INTACH Discovers An Ancient Temple near Pipili in Odisha
Bhubaneswar: A survey team of the Indian National Trust for Art & Cultural Heritage (INTACH) has stumbled upon the ruins of an ancient temple at Biropurusottampur in Pipili Tehsil which may date back to the 6-7th Century CE and is likely to be one of the earliest temples from the Post- Gupta era.
The four member’s team led by project coordinator Anil Dhir, research assistant Deepak Kumar Nayak, Subhashish Dash and Suman Swain documented the ancient site. INTACH is also conducting a detailed survey of the Ratnachira Valley and its monuments.
Emphasising on the historical importance of the region, Deepak Nayak, a member of INTACH said, “The region was a part of the South Toshali area of the ancient Kalinga kingdom, mentioned in copper plate inscriptions of the post-Gupta period. The bronze plates of Sri Lokavigraha and Olasingh plates of Bhanuvardhana, issued in the 6-7th Century CE, throw light on worshiping Maninagesvar (Shiva) and Naga Cult of the South Toshali region. Considering the material and style of the temple, it could be 1300 to 1400 years old and possibly the oldest intact temple in the region.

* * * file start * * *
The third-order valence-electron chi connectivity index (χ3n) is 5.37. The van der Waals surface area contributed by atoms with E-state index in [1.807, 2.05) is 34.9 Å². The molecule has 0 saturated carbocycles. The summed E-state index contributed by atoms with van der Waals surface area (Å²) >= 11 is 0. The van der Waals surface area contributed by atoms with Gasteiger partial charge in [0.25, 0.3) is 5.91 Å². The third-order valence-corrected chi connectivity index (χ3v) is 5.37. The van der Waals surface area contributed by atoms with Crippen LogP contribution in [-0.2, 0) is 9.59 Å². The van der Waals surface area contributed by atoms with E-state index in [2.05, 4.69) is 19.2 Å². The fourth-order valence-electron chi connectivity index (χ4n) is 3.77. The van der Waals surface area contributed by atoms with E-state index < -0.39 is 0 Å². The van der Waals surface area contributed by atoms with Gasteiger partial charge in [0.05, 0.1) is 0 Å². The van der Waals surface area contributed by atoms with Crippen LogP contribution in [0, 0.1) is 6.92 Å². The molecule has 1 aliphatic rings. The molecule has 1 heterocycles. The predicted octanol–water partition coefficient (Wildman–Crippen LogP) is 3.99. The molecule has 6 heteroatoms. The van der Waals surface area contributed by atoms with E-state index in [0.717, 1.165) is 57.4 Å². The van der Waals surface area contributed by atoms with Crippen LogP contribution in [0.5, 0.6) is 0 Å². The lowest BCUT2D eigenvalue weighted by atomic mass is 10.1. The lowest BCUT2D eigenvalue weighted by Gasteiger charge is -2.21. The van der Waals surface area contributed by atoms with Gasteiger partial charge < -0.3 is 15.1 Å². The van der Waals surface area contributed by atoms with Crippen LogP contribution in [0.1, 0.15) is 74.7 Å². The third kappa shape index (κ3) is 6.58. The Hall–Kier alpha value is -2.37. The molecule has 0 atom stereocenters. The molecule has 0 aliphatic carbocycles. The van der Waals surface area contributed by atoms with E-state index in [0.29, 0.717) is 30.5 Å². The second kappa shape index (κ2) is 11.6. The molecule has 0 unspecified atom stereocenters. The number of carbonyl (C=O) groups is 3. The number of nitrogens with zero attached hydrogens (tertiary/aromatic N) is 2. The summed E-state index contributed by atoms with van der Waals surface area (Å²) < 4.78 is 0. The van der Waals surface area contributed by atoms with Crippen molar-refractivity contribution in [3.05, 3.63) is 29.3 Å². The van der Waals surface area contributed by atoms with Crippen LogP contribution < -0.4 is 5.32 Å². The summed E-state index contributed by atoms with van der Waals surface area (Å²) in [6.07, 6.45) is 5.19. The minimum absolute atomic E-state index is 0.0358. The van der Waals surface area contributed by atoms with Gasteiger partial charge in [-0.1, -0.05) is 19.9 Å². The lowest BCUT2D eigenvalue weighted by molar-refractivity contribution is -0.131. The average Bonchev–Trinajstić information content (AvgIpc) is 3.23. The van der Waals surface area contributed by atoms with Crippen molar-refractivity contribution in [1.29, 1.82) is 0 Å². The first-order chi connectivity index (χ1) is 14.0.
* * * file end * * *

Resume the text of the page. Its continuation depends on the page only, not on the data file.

Anil Dhir, who had earlier completed the detailed survey of the Prachi Valley and the Ancient Jagannath Sadak, said that similar temples were seen in the Mahendragiri hill ranges of Southern Odisha. “The square shaped Khandolite stone blocks have no binding or cementing, they are placed one over other in symmetry to constitute the temple wall and roof. No evidence of iron clamps has been seen. The neatly chiseled blocks denote an era when Kalingan traditional temple architectural style was in its infancy. The temple is devoid of any external embellishments on both the inner and outer walls; even the parsadevata niches are empty,” said Dhir.
Concerned about the conservation of the temple, he said, “The ancient monument is in a very precarious state and on the verge of collapse. Growth of thick vegetation on the top and the sides has caused severe damage. The thick roots have split the stone blocks and wide cracks have developed, the rear wall is dangerously leaning backwards. The Garbhagruha gets flooded because of the leaks on the roof. The entire temple may crumble down anytime if proper measures are not taken immediately.”
Experts believe that Ratnachira Valley could be a treasure house of many archaeological wonders. A detailed survey is being undertaken by the team and many temples have been recorded, some of them in total ruins.